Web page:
U.S. factory production failed to advance for a second straight month in June, the Federal Reserve said on Wednesday in a report that could bolster concerns the economy lost a bit of steam toward the end of the second quarter.
The Fed said manufacturing output was unchanged both last month and in May. A month ago it had said factory production dipped 0.2 percent in May.
The weakness last month was concentrated in the auto sector, where output fell 3.7 percent. Excluding that decline, factory production would have increased 0.3 percent.
Despite the soft manufacturing reading, overall industrial output climbed 0.3 percent after a 0.2 percent decline in May. Mining output jumped 1.0 percent and utilities production gained 1.5 percent.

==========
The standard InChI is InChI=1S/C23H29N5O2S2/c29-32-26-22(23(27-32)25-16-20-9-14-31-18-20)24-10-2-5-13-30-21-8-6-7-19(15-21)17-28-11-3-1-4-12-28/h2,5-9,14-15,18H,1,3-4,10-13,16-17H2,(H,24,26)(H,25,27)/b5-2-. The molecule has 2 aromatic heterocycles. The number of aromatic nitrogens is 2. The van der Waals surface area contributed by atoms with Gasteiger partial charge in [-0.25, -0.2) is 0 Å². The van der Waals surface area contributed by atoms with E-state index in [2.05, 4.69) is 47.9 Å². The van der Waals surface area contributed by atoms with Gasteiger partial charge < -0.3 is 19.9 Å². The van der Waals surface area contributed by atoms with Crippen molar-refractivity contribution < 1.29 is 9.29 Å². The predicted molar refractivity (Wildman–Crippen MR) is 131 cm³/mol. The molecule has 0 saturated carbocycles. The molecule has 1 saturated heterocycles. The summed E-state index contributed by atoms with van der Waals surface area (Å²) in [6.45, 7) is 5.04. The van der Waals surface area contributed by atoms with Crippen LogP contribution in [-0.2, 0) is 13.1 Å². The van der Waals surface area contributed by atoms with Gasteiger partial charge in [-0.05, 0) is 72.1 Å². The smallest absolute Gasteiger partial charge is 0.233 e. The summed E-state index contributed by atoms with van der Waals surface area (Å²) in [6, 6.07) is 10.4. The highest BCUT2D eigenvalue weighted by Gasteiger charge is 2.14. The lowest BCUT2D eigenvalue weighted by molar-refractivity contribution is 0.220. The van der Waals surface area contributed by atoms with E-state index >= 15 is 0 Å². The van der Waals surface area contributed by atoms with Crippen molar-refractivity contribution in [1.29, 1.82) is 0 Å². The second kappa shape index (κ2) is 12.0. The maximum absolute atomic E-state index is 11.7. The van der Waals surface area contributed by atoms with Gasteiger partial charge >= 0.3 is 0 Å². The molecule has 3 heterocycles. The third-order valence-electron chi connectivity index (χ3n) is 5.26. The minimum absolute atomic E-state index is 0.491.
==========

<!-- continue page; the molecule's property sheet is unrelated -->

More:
It was the biggest increase in industrial production since November, and it pushed up the percentage of industrial capacity in use to 78.4 percent from 78.2 percent in May.
Economists had expected industrial production to increase 0.2 percent, with capacity utilization holding at the previously reported May level of 78.1 percent. They had expected factory output to rise 0.1 percent.